As part of the Environmental Science Capstone course taught by Dr. Darlene Panvini, students hosted an Environment Fair on the last day of classes. The students presented posters on a variety of topics including fracking, community gardens, tree ordinances, exotic pest plant management in state parks, land protection in Tennessee and global climate change. The Our Natural Environment (O.N.E.) club, Belmont’s Environmental Club, also hosted a bake sale and raised over $100 to donate to a local environmental organization.
Bruins on Brooms, Belmont’s Quidditch club, has been recognized as a Division II Team by the International Quidditch Association (IQA). Next year, the group will have a fully-scheduled regular season within its conference which guarantees the players at least nine games. This year, due to scheduling problems, the team was only able to hold four official matches, which they were responsible for coordinating on their own. Next semester will mark the first time the IQA has put together an international conference-based regular schedule.
This year, the team was invited to participate in the Quidditch World Cup as a rookie team. The tournament took place on April 19 and 20 in Kissimmee, Florida. Unfortunately, due to financial restrictions, the team was unable to make the tournament. However, they are hopeful that next year they will be able to qualify through the regular season, as they will lose their rookie status.
Belmont doctor of physical therapy students hosted a two-hour health fair at East Cheatham Elementary on April 5. All 33 students in the class of 2014 were involved in the fair.
“The Health Fair is a win-win situation for East Cheatham Elementary students as well as Belmont students,”said East Cheatham Elementary teacher Lacritia Sanson. “Older students get to experience what it is like to teach others. Younger students get great information on eight different subjects in a short amount of time. I even overheard one of my elementary students saying to another student that she would like to go to college one day. Thanks Belmont for you open doors to our community.”
The Research Experiences for Undergraduates (REU) program supports active research participation by undergraduate students in any of the areas of research funded by the National Science Foundation. REU projects involve students in meaningful ways in ongoing research programs or in research projects specifically designed for the REU program. Several School of Science students have been awarded these highly competitive internships for the summer.
On April 27, Belmont students Gerald Offei-Nkansah, Huner Aradini, Phillip Cook and Emily Locke and Chemistry Professor Kimberlee Daus participated in the Dickson County Drug Take-Back event. Taking place on National Prescription Drug Take Back Day, the event was coordinated by Vanderbilt University and the Dickson Police Department. Working alongside faculty and students from Vanderbilt University and Lipscomb University, Belmont students and faculty cataloged and counted more than 50 pounds of medication. The National Drug Take-Back Day, set by the Drug Enforcement Agency, provides a service to community through safe and responsible disposal of unused medication. Additionally, these events help to educate the public about the potential of drug abuse associated with these medications.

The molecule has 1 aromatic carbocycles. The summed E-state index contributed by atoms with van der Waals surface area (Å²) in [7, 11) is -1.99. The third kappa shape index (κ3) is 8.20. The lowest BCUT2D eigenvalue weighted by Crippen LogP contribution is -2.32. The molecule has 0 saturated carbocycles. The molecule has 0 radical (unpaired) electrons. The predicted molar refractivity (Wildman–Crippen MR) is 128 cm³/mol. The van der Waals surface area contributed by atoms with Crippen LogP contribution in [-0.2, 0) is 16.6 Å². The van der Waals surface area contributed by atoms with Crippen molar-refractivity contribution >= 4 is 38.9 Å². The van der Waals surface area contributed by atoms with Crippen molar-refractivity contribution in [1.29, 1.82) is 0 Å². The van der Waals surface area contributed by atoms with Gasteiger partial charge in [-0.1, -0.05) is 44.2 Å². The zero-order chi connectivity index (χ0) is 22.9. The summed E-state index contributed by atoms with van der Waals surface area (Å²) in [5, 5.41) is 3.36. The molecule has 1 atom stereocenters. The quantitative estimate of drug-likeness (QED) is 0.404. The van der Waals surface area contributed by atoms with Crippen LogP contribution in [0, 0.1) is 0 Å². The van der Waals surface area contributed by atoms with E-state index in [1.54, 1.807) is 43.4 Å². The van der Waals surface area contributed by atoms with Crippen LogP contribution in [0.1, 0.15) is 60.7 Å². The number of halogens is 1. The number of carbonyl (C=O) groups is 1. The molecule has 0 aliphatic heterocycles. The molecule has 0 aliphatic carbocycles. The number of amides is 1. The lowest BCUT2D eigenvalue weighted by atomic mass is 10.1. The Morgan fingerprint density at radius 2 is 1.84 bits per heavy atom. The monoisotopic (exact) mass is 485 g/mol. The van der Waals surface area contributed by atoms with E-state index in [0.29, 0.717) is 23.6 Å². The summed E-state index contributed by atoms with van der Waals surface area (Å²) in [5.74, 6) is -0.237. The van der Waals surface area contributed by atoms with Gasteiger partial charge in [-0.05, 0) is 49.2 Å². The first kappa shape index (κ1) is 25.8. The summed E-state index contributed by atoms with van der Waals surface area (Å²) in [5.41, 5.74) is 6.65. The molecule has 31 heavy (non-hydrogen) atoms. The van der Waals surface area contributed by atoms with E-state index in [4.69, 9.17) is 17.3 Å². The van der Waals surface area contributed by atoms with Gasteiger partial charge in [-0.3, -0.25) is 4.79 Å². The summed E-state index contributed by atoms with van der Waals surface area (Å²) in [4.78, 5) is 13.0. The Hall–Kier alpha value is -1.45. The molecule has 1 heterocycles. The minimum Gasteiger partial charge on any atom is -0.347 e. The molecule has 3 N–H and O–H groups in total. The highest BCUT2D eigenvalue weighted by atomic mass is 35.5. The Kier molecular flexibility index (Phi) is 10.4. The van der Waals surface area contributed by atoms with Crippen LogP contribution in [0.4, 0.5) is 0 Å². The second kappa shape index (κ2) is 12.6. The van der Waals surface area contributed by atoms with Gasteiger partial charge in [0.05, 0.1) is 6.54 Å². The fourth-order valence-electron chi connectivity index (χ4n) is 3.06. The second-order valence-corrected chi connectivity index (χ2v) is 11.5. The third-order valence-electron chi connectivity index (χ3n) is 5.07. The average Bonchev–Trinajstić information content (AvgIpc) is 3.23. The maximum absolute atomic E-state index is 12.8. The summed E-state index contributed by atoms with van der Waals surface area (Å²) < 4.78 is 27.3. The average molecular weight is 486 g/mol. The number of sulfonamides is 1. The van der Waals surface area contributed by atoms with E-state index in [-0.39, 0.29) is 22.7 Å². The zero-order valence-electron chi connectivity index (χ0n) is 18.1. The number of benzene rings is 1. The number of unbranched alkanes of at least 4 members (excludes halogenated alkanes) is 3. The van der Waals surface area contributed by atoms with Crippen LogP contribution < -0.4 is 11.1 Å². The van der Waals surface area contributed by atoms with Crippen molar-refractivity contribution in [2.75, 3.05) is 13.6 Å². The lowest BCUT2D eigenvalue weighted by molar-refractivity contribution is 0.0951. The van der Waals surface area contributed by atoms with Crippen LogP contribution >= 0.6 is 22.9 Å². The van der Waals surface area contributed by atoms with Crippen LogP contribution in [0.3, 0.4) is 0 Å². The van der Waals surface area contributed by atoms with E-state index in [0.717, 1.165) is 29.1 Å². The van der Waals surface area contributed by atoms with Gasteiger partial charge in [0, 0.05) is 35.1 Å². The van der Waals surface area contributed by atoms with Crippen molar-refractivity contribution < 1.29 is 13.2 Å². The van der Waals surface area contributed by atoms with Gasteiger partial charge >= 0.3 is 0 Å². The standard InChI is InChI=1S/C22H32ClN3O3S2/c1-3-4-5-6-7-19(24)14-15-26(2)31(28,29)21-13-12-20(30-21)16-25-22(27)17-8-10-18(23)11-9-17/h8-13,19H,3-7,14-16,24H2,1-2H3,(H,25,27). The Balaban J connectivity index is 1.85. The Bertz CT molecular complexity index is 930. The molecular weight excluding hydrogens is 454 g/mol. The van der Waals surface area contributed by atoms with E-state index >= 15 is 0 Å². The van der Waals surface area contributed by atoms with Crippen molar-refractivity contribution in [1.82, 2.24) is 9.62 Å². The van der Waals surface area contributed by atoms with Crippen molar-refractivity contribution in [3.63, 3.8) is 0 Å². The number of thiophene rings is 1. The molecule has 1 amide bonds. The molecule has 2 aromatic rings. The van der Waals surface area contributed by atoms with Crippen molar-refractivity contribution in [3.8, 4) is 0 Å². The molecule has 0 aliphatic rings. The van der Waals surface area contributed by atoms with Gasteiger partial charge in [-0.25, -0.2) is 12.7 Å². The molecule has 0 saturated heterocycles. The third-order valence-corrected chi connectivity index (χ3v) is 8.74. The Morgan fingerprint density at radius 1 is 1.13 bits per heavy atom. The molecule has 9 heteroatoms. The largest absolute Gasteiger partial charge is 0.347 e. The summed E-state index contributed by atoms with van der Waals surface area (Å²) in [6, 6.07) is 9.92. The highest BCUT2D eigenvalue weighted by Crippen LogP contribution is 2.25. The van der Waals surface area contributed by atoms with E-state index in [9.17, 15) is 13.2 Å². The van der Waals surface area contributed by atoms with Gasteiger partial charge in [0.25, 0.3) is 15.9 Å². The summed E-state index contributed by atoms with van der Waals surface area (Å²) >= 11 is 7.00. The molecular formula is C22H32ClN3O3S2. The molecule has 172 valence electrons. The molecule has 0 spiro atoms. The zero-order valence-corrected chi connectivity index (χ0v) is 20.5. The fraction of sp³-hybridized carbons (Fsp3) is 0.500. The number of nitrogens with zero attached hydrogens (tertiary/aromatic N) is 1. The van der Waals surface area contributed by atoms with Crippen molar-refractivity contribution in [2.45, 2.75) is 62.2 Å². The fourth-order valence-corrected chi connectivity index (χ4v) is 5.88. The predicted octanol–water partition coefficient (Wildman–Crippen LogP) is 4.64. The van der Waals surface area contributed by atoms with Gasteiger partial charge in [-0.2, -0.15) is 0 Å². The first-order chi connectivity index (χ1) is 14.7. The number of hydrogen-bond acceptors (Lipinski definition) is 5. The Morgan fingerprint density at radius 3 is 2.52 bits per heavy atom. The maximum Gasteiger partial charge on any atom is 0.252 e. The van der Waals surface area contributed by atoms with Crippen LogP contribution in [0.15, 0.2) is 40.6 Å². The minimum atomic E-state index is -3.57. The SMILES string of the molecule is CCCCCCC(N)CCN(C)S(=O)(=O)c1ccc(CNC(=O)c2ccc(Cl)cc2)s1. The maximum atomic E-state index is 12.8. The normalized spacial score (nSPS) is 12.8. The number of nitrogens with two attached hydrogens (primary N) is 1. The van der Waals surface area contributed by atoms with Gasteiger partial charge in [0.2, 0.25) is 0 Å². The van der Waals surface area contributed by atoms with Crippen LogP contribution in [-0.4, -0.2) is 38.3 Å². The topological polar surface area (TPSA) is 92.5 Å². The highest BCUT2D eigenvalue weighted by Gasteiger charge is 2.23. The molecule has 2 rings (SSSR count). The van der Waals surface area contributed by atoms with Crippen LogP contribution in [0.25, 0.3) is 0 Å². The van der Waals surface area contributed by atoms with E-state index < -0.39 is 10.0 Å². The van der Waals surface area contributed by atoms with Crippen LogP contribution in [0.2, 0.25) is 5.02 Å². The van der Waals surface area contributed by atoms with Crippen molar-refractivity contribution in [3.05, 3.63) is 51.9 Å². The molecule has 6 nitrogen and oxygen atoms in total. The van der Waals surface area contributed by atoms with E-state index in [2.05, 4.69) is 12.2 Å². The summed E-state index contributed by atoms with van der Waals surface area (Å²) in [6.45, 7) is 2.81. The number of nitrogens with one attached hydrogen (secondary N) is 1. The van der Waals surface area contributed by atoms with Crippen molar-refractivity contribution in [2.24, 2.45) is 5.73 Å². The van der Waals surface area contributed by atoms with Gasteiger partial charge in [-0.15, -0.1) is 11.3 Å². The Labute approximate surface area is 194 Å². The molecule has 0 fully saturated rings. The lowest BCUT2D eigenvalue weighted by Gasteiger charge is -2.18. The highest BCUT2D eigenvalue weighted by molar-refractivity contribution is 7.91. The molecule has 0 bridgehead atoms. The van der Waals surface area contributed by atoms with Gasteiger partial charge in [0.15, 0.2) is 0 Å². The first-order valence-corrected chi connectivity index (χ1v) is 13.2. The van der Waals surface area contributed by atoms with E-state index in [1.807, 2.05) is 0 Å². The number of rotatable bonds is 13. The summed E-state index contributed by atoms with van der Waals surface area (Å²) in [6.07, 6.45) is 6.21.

Belmont University music education majors Shelby Nichols, Ruby Chandler, Lacy Thurman and Elyse Burke engaged in a service-learning project partnering Technique and Literature for the Violin II with Moves & Grooves, a Nashville After Zone Alliance (NAZA) program at Croft Middle School. NAZA is a network of established after school providers, each serving middle school students in a different geographic zone and with their own particular focus and mission. Students who participate in Moves & Grooves explore learning through the arts. Belmont’s instrumental music education majors prepared the Moves & Grooves middle school participants for a violin ensemble performance on April 20 for the Mayor’s Awards Ceremony at the Amazing Race and Showcase at Hadley Park Community Center.
Announcements were recently made regarding the student research poster awards from the 122nd annual meeting of the Tennessee Academy of Sciences held November 2012. This annual meeting of scientists in Tennessee was held at Vanderbilt University and celebrated the Centennial Anniversary of the organization. Five students in the Department of Biology were recognized for their excellence in presenting their research posters in three sections, competing against graduate and undergraduate students from other Tennessee universities. In addition to a certificate, students receive a year’s membership to the Tennessee Academy of Sciences. The awardees and their research collaborators are:
Cell and Molecular Biology: 1st place – Fatin Jweinat (Dr. Robert Grammer); 2nd place – Lacey Dunkley (Dr. Robert Grammer); 3rd place – Rachel Garland (Dr. Nick Ragsdale)
Microbiology: 3rd place – Shea Harrison (Dr. Jennifer Thomas)
Botany: 2nd place - Emma Ghulam Jan (Dr. Darlene Panvini)